WannaCry Ransom Note Analysis By FlashPoint Points Finger At China
It looks like we will soon get to know the creators behind WannaCry ransomware that shook the entire world. A new ransomware note analysis conducted by the US intelligence company Flashpoint hints at a native Chinese speaker.
During the first strike of the ransomware on organizations, reports hinted at the Russian links of the attackers. But, this new analysis uproots those theories as Flashpoint conducted deep analysis on language style. The company went through ransom notes in 28 languages, and it found that the accuracy and style of Chinese ransom notes had "moderate confidence." It means that the writer was a native Chinese speaker.
Additionally, Flashpoint also discovered that the Chinese ransom notes contained more words than the other languages, again suggesting that a native speaker wrote it.
The report also suggests that the English ransom notes were also written accurately and do not look translated from software. However, a grammatical error like - "But you have not so enough time" in the English ransom note indicates that the writer was not a native speaker, perhaps a "non-native or perhaps poorly educated."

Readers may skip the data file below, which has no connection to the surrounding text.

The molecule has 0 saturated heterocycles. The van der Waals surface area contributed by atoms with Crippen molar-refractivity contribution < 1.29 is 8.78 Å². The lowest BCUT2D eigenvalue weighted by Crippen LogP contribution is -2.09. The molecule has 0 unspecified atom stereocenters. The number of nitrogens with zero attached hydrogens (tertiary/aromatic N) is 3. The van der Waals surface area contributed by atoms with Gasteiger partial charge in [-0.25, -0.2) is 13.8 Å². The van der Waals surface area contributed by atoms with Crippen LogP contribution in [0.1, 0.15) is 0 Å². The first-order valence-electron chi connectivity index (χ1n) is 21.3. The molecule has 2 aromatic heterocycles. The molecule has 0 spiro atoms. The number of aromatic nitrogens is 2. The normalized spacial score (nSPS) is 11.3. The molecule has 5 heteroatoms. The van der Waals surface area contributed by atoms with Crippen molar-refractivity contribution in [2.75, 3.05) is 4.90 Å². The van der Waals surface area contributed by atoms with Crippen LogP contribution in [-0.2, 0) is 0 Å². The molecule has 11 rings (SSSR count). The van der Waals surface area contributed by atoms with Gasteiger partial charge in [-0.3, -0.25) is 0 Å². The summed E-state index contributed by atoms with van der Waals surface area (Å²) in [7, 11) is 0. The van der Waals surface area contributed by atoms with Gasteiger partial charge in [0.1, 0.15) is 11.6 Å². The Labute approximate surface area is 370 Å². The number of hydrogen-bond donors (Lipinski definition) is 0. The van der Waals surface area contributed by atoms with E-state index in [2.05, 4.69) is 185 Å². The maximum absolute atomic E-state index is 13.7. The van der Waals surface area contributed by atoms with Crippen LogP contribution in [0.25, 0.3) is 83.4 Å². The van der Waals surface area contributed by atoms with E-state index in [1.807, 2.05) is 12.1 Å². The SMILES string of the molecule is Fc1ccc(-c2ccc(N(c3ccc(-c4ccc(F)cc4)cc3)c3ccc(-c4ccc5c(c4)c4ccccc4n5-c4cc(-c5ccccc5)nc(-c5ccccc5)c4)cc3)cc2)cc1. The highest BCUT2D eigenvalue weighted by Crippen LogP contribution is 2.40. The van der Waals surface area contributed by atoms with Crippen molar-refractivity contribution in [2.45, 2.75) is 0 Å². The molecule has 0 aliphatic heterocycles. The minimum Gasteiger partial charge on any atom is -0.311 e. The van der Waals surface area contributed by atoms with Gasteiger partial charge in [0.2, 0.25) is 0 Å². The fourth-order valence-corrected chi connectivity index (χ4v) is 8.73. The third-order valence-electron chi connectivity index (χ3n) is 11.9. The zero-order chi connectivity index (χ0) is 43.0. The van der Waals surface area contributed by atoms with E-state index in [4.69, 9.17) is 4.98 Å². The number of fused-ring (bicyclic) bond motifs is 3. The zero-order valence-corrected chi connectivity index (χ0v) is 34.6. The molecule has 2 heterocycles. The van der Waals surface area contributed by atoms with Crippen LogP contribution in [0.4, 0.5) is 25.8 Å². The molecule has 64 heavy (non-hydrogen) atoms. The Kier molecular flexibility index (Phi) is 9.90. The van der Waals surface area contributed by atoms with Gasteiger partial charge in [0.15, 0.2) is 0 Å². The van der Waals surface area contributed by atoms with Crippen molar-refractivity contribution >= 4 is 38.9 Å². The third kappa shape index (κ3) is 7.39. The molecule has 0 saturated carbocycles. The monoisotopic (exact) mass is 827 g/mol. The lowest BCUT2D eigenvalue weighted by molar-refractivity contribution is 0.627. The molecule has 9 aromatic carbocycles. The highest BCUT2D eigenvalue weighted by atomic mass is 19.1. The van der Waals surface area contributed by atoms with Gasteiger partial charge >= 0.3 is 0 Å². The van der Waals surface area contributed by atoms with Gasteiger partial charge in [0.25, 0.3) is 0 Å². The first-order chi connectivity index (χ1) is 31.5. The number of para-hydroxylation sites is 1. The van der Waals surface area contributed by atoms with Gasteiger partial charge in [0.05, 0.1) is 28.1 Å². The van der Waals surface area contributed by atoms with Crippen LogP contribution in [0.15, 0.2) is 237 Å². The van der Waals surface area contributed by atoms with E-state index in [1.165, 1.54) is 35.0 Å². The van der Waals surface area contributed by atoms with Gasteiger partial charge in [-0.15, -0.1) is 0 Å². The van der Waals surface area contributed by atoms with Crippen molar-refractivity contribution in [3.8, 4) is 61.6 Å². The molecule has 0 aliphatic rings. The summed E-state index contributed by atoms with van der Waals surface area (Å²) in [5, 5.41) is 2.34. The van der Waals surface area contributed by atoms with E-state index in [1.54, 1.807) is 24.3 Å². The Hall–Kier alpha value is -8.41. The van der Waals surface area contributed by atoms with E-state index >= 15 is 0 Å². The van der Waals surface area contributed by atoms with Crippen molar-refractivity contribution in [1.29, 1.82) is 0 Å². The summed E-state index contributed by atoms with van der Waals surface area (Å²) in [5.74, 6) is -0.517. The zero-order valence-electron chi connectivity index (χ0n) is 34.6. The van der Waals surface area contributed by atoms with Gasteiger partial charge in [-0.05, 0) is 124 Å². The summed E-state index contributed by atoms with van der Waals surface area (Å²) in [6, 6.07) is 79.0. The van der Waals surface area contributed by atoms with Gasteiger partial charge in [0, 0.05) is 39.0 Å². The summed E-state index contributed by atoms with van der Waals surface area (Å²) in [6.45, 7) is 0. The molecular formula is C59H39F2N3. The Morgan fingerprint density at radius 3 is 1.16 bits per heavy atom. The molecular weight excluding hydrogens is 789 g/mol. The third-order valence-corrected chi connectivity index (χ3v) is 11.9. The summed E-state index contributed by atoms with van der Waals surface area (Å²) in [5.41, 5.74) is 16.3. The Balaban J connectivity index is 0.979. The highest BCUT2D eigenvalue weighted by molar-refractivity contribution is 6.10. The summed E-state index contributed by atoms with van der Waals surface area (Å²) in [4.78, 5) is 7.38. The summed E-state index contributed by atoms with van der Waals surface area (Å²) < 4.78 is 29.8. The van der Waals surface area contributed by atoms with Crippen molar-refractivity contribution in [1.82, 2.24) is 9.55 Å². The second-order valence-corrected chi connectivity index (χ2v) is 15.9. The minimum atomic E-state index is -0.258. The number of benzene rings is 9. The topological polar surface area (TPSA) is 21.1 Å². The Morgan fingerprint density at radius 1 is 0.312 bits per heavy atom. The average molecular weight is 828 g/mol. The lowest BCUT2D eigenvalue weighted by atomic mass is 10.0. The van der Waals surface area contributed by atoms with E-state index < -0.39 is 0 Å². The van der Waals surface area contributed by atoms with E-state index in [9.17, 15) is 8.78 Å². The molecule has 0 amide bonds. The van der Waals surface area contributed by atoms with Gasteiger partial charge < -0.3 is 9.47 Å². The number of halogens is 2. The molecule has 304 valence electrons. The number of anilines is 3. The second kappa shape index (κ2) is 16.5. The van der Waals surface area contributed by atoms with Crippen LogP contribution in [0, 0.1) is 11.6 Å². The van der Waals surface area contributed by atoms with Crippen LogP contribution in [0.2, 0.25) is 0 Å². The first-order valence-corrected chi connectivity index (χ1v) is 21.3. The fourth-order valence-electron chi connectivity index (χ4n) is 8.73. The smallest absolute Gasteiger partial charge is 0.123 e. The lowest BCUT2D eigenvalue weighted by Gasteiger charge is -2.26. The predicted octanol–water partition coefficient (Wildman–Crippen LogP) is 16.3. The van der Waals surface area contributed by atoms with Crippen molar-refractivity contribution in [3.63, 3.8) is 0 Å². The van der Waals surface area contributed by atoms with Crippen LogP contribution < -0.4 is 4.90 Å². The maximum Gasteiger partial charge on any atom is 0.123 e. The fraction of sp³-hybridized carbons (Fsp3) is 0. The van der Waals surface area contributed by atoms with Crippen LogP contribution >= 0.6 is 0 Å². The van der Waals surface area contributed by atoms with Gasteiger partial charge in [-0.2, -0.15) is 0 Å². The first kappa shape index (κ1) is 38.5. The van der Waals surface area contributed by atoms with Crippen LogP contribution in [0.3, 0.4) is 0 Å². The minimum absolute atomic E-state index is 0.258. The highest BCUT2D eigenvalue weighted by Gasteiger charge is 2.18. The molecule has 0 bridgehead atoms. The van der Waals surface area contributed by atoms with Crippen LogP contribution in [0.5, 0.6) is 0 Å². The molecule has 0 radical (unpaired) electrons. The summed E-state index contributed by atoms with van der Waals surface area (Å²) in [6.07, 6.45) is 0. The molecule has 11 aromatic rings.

Other than English ransom note, all the other notes were found to be translated with the help of Google Translate software. Flashpoint also said that it compared the English notes with the notes written in other languages, and they were found to be 96 to 100 percent alike.
Not just Russia, the attacks were also linked with North Korea, thanks to the analysis by Google security researcher Neel Mehta. In his research, Mehta found that the code used in WannaCry's initial version was identical to the code used by the hacking gang - Lazarus Group. Lazarus also had links with the government of North Korea. Although Lazarus is deemed to work with the government in its homeland, ZDNet reports that the group is also believed to be working outside the region.
WannaCry affected more than 300,000 PCs around the world with its worm-like ability to infect Microsoft Windows machines, specifically the ones on older Windows versions. While most of the organisations have recovered from the attack, some are still under the siege.